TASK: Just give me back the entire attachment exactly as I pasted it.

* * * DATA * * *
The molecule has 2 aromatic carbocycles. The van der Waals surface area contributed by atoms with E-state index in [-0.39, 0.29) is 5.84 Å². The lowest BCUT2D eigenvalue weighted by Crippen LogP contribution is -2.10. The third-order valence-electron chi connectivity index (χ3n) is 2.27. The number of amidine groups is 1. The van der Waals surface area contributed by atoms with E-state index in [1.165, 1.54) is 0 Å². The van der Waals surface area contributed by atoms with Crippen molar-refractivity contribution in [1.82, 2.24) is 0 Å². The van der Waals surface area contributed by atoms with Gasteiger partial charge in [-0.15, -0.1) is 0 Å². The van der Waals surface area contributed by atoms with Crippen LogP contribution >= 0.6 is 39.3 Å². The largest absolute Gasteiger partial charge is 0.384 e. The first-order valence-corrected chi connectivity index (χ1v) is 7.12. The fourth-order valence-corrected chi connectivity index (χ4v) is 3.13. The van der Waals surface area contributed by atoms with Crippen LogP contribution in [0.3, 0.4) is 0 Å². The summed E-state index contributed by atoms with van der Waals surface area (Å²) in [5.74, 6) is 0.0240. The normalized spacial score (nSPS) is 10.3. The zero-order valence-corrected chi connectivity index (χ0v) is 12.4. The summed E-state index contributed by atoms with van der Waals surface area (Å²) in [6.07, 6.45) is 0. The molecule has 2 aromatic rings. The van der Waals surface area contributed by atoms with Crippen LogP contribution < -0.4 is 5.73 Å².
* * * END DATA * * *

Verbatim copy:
The molecule has 2 aromatic carbocycles. The van der Waals surface area contributed by atoms with E-state index in [-0.39, 0.29) is 5.84 Å². The lowest BCUT2D eigenvalue weighted by Crippen LogP contribution is -2.10. The third-order valence-electron chi connectivity index (χ3n) is 2.27. The number of amidine groups is 1. The van der Waals surface area contributed by atoms with E-state index in [1.165, 1.54) is 0 Å². The van der Waals surface area contributed by atoms with Crippen molar-refractivity contribution in [1.82, 2.24) is 0 Å². The van der Waals surface area contributed by atoms with Gasteiger partial charge in [-0.15, -0.1) is 0 Å². The van der Waals surface area contributed by atoms with Crippen LogP contribution >= 0.6 is 39.3 Å². The largest absolute Gasteiger partial charge is 0.384 e. The first-order valence-corrected chi connectivity index (χ1v) is 7.12. The fourth-order valence-corrected chi connectivity index (χ4v) is 3.13. The van der Waals surface area contributed by atoms with Crippen LogP contribution in [0.3, 0.4) is 0 Å². The summed E-state index contributed by atoms with van der Waals surface area (Å²) in [5.74, 6) is 0.0240. The normalized spacial score (nSPS) is 10.3. The zero-order valence-corrected chi connectivity index (χ0v) is 12.4. The summed E-state index contributed by atoms with van der Waals surface area (Å²) in [6.07, 6.45) is 0. The molecule has 2 aromatic rings. The van der Waals surface area contributed by atoms with Crippen LogP contribution < -0.4 is 5.73 Å².